Reblogged from Mashable.com – an insightful op-ed on the #4 app in the App Store. How do you think Vine will affect the social media landscape? – SS
by Chris Taylor
It’s the kind of moment that comes rarely, but tech journalists live for it: a service is launched with little fanfare and receives a sudden, energetic burst of genuine buzz. Developers start remixing it in all kinds of fascinating ways. It’s supremely easy to use, and mobile, so we get hooked.
The technology itself is not new, but it is presented in a new and interesting form. It fosters creative competition. It starts to get traction in our lives.
The last time the tech world could agree this was happening was the launch of Instagram in 2010. We’d seen plenty of photo services before; Flickr had been around for the better part of a decade.
But here was one that was kind of a throwback to instant cameras, kind of something new, supremely social and creative in a quick and easy way.
It also resolutely refused to exist as anything other than an iPhone app. If you wanted to use it, you pulled your phone out of your pocket, took some snapshots and filtered them, or browsed the work of others. The fast-loading stream of Polaroid-like shots was a perfect match for a smartphone screen.
You hoped your gauzy efforts would rack up Likes from friends, of course. Who doesn’t crave that recognition? But you also felt like you were participating in an historic, global effort to document human life, one snap at a time.
In short, Instagram perfectly captured the ineffable shared something that 21st century Internet users have taken to calling “the now.”
Now here comes 2013’s hot contender, another iPhone app: Vine. It’s too early to tell if the service is going to blossom like Instagram did (the service has 90 million active users and counting, two and a half years after launch).
Why Vine Will Thrive: Three Words
One advantage Vine does have in its search for staying power is the enormous benefit of starting out with a major social service, Twitter, as a parent. (Instagram had to prove itself in the wild before it was snapped up by Facebook in a deal originally valued at $1 billion.)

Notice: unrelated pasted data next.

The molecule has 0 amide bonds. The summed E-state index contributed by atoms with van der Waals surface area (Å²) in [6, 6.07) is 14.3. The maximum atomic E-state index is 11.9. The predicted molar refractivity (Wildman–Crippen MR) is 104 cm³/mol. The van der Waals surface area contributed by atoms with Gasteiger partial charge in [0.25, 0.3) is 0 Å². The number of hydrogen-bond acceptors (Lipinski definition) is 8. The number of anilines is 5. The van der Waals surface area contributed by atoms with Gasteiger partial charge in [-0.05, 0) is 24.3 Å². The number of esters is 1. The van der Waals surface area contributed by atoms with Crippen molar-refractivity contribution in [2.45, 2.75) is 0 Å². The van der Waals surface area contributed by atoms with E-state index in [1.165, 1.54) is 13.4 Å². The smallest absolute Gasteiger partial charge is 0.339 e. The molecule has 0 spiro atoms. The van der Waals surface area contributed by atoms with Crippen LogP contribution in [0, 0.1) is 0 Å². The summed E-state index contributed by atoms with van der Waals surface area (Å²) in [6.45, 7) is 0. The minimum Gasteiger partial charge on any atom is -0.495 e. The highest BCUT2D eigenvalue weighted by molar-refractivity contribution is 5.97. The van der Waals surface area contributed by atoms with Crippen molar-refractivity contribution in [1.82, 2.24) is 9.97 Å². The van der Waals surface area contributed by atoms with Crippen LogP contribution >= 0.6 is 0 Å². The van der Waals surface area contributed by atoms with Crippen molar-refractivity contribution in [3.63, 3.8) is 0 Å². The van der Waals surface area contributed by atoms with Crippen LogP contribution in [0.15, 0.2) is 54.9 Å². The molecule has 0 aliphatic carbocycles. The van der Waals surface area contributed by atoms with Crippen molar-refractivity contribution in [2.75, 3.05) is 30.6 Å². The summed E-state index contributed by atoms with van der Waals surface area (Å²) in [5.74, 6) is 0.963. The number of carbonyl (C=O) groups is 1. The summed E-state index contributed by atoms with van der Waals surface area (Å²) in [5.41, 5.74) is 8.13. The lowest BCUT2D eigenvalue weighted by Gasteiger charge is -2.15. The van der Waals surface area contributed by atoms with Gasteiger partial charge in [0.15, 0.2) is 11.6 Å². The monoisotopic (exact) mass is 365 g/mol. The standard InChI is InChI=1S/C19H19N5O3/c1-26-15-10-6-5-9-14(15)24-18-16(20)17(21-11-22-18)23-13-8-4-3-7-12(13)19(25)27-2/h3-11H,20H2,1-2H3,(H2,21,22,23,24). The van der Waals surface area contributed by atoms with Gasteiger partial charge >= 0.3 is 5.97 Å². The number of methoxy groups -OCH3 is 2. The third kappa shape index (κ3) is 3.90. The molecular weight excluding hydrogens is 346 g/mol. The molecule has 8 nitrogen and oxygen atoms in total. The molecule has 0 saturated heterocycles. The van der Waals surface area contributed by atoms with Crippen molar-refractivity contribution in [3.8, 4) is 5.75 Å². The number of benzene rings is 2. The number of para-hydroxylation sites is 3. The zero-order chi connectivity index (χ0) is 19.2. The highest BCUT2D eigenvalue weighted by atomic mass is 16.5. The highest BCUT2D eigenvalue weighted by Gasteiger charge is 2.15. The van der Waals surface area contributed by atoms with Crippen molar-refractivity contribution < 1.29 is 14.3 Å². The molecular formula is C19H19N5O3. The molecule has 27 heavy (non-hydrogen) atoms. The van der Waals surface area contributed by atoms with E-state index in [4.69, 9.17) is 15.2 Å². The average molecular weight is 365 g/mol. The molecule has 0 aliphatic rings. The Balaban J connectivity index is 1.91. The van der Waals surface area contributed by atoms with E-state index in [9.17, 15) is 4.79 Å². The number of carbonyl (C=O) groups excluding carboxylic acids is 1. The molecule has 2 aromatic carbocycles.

And if anything, Vine is even better at capturing “the now” than Instagram.
Like Twitter, Vine benefits from an inherent limit. The parent company won’t let you transmit more than 140 characters of your brilliance at a time; Vine makes you shoot your video in six seconds or less. Those six seconds don’t have to be consecutive — you just start and stop recording by tapping on the screen — which can lead to all manner of interesting stop-motion animations, such as this heroic example from Mashable‘s own Jeremy Cabalona.
That means Vine is easily understandable, even mockable — as in this animation from the blog Willa’s World:
That’s fine. Instagram was consistently mocked as a purveyor of food photos. Twitter was consistently mocked as a stream of short “what I had for breakfast” updates. Neither stereotype stopped tremendous growth. Indeed, they may well have aided it.
What mattered in each case was that the service was easily summarized and differentiated. You could grok it instantly. You had a reason to try it. And here’s a good rule of thumb: if you can describe what makes a service different in three easy words — “filtered square photos,” perhaps, or “140 character updates,” or “six-second videos” — it has a good shot at taking off.
To put it another way, here’s how top Valley VC Marc Andreessen has described his process for deciding which companies to invest in: “I look for the thing people are laughing at, but is growing like a weed.”
Or, indeed, a vine.
Haven’t We Been Here Before?
Some argue that Cinemagram, or GIF creation tools like it, are better apps than Vine. Cinemagram has more functionality — you can, for example, create a GIF that loops back and forth in time, rather than repeating the way Vine does.
But that doesn’t really matter. Cinemagram and apps like it are riding a wider wave of animated GIFs. They’ve sacrificed differentiation to be part of a web trend. Can you honestly tell whether a GIF was created on Cinemagram? Do you care? Can you make the service sound unique in three words?
Vine videos are short, but they’re noticeably longer than most GIFs. There’s less of that jarring ADD sensation. You can pack a surprising amount of visual information into six seconds. And because it’s in a stream, you’re encouraged to move on to the next one rather than stare at the same video over and over.
GIFs are timeless; part of their appeal is they can be reused in online conversation over and over. Favorite GIFs become memes, and favorite memes become GIFs. But Vine’s appeal is almost the opposite. It’s raw footage, cinema verite. It’s not surprising that the first news Vine, a dolphin trapped in New York harbor, arrived almost immediately.
You can see that most clearly on a service like Vinepeek, which aggregates Vine videos in real time. The results are quotidian, but endlessly fascinating. A guy jumps for joy in a parking lot. A horse grazes in a field. Someone opens a Pop Tart. Someone bowls a strike.
All human (and non-human) life is here. It’s the now, in its purest distilled form.
Is Vine going to keep growing, or will it wilt? Share your predictions in the comments.